Brainerd and Northern Minnesota Railway Co. signed by Geo. A. PillsburyInv# AG2139 Stock
Stock signed by Geo A. Pillsbury as president. 995 Shares! Certificate #12!
George Alfred Pillsbury (August 29, 1816 – July 17, 1898) was a businessman and miller associated with the formation of the Pillsbury Company. He was also a Republican politician active in both New Hampshire and Minnesota. Pillsbury was born in Sutton, New Hampshire in 1816 to John Pillsbury and Susan Pillsbury (née Wadleigh). Both were the descendants of English settlers who had been active political and civic leaders in New England. Pillsbury attended the local schools until the age of 18 when he moved to Boston, Massachusetts to work as a clerk in a store. After one year, he returned to Sutton and started a business with his cousin John C. Pillsbury. In 1840, he moved to Warner, New Hampshire to work in a store under John H. Pearson. After working there for about a year, he purchased the store outright to run on his own. In 1841, Pillsbury married Margaret S. Carlton. Together they had three children: Charles A. Pillsbury, Mary Addie (1849-1850) and Frederick Carlton Pillsbury (1852-1892). Except for a brief period working in Boston, Pillsbury remained in Warner until 1851. During his time there, he was elected to the town's board of selectmen, served as postmaster and town treasurer, and also served in the New Hampshire General Court from 1850 to 1851. In 1851 he moved the family to Concord, New Hampshire where he was appointed to oversee the construction of the county jail. Later that year he began working with the Concord Railroad, a company he remained with for the next 24 years. While working with the railroad, Pillsbury was also active with several major banks in Concord as well as local politics. He was elected to the New Hampshire General Court for a second time from 1871 to 1872 and was also elected the mayor of Concord in 1876 and 1877. Several of Pillsbury's family had relocated to Minneapolis including his sons Charles and Fred and his brother John Sargent Pillsbury. In 1878, Pillsbury decided to relocate to Minneapolis and join them. He worked with his son Charles to expand his company Charles A. Pillsbury & Co. He was also involved with several local banks as well as trade and commerce groups. In 1885 he chaired the committee building the Chamber of Commerce (today known as the Minneapolis Grain Exchange). He also remained involved in politics, winning election to the Minneapolis Board of Education and as an alderman in 1881. He was quickly named the president of the city council. In 1884 he ran for mayor, defeating incumbent A. A. Ames. Facing pressure from the temperance movement as the city swelled with saloons, Pillsbury instituted a unique system of "liquor patrol limits" which limited bars to heavily trafficked streets near the city's core which were more likely to be well-patrolled by police. He ran for re-election in 1886 but was defeated by his predecessor A. A. Ames. Pillsbury also contributed to various charitable causes. He gave to the First Baptist Church of Minneapolis (which he and his wife were members of) and provided the organ for their newly built church at his own expense. He funded the Pillsbury Academy in Owatonna, Minnesota. He also supported causes in his native state including the endowment of a library in Warner, a war memorial in Sutton and the Margaret Pillsbury Hospital in Concord.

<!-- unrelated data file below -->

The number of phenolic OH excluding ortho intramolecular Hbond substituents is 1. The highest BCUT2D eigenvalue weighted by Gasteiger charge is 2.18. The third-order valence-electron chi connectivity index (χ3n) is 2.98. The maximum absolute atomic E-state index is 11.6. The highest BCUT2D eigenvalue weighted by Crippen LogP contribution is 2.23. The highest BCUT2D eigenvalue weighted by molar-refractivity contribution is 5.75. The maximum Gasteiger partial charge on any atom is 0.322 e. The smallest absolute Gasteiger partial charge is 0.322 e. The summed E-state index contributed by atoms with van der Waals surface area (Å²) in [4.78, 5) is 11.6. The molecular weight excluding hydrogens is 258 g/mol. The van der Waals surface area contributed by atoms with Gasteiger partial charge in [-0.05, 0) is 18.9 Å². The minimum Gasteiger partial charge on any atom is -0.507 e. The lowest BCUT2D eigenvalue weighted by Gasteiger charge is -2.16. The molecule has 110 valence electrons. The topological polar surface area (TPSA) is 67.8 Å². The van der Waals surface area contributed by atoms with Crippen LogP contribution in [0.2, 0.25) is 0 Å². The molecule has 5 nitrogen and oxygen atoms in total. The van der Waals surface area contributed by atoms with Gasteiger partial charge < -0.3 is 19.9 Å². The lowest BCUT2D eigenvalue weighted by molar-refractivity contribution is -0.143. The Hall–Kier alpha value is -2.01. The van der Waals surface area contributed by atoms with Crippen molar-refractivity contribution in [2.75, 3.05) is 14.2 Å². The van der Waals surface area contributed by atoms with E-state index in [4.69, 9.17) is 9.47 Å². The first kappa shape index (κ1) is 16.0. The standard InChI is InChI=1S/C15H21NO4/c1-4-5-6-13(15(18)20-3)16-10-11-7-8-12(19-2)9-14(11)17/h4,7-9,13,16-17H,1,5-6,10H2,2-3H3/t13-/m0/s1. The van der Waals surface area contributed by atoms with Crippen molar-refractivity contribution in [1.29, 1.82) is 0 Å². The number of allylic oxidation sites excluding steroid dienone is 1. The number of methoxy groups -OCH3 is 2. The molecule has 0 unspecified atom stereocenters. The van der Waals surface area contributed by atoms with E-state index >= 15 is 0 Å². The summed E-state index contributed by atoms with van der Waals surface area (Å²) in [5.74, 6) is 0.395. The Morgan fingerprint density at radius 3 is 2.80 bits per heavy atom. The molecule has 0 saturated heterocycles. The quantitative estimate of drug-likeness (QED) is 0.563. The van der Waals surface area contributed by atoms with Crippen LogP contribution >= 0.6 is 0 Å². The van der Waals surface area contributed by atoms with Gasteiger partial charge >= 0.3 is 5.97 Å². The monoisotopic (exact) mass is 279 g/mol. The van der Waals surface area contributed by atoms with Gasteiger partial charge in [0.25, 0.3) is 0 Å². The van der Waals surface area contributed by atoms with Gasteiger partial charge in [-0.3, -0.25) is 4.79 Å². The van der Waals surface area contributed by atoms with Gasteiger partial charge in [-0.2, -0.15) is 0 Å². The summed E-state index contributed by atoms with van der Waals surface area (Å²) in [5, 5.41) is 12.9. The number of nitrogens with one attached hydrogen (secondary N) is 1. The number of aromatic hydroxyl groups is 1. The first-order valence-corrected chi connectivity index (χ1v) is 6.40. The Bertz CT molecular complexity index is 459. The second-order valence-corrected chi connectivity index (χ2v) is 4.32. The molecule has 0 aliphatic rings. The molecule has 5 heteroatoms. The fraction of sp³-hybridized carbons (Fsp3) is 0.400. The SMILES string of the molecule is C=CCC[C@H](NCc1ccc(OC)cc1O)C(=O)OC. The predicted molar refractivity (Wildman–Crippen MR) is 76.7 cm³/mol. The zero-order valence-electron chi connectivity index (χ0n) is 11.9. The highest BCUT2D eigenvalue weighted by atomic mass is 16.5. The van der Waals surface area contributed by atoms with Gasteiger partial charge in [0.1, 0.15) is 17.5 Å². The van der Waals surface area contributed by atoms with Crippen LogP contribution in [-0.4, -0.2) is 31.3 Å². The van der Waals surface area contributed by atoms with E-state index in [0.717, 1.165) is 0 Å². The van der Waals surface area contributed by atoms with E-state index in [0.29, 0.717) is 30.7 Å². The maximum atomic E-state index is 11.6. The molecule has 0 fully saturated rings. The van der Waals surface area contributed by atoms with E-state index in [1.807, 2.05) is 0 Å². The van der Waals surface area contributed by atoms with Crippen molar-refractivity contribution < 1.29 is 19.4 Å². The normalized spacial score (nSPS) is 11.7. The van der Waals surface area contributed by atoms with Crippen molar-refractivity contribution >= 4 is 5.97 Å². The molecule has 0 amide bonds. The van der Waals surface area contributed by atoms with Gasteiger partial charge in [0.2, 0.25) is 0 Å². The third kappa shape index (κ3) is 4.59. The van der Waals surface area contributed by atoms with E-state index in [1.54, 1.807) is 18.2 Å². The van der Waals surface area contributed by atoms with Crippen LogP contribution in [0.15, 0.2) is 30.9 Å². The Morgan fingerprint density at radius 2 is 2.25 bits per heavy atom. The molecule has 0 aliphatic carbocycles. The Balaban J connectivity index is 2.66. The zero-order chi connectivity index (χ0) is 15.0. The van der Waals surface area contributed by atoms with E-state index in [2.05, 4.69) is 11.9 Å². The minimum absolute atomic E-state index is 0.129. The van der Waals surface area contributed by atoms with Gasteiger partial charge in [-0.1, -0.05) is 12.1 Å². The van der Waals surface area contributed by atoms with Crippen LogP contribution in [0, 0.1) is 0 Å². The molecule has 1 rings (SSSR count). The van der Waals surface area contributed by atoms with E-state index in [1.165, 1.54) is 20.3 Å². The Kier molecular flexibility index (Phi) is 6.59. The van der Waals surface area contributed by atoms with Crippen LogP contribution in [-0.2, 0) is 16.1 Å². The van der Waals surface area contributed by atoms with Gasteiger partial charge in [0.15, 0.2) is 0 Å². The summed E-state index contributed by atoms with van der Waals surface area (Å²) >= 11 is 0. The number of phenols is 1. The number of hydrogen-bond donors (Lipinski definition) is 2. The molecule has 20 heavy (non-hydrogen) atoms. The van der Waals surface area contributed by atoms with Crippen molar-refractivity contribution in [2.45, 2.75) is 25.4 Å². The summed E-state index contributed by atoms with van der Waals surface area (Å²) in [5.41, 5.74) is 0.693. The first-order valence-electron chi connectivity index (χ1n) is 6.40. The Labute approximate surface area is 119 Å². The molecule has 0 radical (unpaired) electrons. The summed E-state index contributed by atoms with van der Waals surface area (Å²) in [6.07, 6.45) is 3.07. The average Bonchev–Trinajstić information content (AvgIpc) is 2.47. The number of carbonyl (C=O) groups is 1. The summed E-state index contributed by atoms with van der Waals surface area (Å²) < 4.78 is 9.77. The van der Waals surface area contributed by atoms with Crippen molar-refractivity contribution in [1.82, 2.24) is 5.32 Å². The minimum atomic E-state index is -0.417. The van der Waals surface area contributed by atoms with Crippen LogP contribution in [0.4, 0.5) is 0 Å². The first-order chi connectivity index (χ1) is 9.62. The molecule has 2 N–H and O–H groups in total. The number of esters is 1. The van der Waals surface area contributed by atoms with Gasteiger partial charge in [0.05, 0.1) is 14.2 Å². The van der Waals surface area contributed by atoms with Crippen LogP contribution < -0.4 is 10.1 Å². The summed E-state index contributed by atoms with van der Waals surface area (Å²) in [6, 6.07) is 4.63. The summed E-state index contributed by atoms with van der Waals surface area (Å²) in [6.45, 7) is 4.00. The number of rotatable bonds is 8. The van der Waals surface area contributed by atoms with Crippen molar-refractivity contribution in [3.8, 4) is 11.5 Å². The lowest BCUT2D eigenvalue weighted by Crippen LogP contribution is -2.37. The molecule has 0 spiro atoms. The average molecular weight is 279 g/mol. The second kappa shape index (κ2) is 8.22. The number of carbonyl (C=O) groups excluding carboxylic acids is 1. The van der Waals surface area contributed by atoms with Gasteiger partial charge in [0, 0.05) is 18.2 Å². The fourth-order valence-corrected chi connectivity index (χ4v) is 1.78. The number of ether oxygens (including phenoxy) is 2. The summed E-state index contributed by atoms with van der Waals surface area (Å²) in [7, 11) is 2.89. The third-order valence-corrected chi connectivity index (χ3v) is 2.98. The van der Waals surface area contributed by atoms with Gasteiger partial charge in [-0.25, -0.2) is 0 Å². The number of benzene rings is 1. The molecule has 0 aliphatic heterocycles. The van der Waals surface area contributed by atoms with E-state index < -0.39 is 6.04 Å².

A stock certificate is issued by businesses, usually companies. A stock is part of the permanent finance of a business. Normally, they are never repaid, and the investor can recover his/her money only by selling to another investor. Most stocks, or also called shares, earn dividends, at the business's discretion, depending on how well it has traded. A stockholder or shareholder is a part-owner of the business that issued the stock certificates.